We moved to our present home the next year and Mrs G. became a teacher at St. Matthias and we joined Pack 592. In 1991 it was time to bridge over to the troop. We had a great guy as Scoutmaster named Kelan Hendricks. He was a big bear of a man with a full beard but a gentle touch. He loved scouting and we thought this was going to be a great situation and I became Assistant Scoutmaster. It was a great first year in the troop. We attended Gardner Dam Scout Camp and were preparing to attend Camp Lefeber the summer of 92. Twenty two new scouts crossed over from the pack so we had almost forty boys signed up to go. Then tragedy struck. Mr. Hendricks, age 41, died suddenly of a heart attack two weeks before we were suppose to leave for camp. It was a traumatic time for our troop. I became Scoutmaster and with several new leaders that had just joined from the pack we attended camp as I am sure Mr. Hendricks would have wanted. I learned a great deal from Mr. Hendricks in that short time. Mostly, I learned that scouting was about so much more than just camping.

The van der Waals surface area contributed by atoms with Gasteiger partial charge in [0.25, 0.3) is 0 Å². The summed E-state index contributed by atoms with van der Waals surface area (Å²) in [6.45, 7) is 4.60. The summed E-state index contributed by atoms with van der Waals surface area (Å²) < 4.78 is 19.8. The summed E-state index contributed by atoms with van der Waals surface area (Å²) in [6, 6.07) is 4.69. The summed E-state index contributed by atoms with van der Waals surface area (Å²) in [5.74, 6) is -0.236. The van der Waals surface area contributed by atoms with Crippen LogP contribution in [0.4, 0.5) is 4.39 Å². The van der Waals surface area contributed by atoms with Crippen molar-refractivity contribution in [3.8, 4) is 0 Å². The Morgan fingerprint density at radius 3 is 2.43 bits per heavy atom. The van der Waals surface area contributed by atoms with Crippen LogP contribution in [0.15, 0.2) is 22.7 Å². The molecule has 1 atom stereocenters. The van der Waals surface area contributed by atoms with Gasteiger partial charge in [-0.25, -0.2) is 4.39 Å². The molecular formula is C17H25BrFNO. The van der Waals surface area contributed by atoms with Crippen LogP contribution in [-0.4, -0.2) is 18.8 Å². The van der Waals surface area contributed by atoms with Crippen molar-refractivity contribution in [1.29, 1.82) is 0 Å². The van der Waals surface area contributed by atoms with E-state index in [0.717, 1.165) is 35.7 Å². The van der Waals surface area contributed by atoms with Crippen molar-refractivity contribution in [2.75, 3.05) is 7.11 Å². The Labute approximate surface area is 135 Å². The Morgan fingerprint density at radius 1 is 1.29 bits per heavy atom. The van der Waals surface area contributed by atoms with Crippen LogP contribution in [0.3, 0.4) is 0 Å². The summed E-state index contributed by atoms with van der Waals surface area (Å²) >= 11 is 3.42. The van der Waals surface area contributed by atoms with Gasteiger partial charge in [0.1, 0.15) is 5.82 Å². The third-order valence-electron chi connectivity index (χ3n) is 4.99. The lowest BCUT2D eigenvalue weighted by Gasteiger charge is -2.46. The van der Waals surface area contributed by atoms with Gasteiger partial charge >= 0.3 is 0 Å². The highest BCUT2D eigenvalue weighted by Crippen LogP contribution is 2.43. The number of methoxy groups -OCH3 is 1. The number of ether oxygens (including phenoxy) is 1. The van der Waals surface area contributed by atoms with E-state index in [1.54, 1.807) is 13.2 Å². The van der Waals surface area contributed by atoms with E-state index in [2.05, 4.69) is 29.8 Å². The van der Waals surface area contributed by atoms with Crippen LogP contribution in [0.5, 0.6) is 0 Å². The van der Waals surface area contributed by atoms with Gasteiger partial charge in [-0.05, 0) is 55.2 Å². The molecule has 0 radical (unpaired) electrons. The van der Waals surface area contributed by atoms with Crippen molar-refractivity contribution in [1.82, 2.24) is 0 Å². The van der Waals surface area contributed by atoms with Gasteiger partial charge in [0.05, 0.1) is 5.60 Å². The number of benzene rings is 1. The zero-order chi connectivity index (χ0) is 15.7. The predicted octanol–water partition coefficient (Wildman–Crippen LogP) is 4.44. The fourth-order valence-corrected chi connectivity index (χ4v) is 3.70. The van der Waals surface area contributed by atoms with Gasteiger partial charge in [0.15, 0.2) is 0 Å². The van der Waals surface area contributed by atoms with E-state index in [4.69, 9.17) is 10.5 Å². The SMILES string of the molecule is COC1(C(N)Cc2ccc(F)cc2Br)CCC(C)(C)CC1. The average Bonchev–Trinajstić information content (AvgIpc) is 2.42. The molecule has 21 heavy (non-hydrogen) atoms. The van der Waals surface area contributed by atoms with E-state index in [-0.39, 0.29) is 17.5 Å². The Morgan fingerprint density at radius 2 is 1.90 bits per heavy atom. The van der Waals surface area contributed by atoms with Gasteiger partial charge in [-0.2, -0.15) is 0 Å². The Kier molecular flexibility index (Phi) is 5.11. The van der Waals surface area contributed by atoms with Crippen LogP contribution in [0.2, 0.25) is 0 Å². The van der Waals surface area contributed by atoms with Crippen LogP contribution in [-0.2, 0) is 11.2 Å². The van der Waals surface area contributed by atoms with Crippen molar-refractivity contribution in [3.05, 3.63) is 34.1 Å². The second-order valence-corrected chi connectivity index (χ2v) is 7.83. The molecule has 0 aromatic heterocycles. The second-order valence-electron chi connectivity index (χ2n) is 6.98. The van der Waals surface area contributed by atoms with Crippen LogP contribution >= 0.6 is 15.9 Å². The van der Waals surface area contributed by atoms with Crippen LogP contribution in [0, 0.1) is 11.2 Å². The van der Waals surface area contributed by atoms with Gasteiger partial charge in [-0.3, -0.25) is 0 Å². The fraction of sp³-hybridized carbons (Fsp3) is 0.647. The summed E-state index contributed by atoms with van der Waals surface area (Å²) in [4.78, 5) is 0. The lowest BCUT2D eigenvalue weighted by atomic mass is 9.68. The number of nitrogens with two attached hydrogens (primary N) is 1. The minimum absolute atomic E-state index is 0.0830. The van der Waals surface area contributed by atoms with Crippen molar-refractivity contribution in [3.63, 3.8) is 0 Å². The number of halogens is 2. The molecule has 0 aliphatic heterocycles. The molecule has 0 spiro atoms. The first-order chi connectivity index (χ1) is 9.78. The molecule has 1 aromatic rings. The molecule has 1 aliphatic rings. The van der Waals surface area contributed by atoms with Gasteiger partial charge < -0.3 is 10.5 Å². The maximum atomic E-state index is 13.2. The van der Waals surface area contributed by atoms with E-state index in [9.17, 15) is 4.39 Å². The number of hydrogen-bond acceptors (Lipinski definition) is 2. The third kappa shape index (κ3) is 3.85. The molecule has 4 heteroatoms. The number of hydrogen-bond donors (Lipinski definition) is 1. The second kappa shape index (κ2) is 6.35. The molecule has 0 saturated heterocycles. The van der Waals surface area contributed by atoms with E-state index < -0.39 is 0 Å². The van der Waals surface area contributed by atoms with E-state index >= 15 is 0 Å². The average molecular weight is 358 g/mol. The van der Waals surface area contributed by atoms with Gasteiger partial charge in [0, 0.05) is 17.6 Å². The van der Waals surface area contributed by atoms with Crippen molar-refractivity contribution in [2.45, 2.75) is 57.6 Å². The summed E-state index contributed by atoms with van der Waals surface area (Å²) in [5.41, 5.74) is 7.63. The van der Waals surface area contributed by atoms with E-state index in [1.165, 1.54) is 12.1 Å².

Over the years I have had many experiences with different boys and leaders that emphasize what I mean by more than just camping. John was in his second year with the troop and we had gone back to Gardner Dam camp for our long term camp. John had a habit of resisting help when he would get frustrated. I was trying to help him pass his swim test but he was struggling with it and became angry with me. After a heated exchange, not our first or last, I told John that there are things I cannot make you do but if you want to go on the tubing trip down the River on Friday you are going to have to pass that test. "You see John, you can't have everything in life just because you want it. Some things have got to be earned. When the rest of us leave on Friday without you, remember you had this chance." Well John didn't say anything to me after that, but he decided he wanted to go on the trip and spent the next couple of days during free time to practice his swimming. Thursday afternoon he ran up to me with a big smile yelling, "I passed it, I passed it! The look of success was written all over his face. I knew a young boy with no confidence when times got tough had just learned a valuable lesson about himself.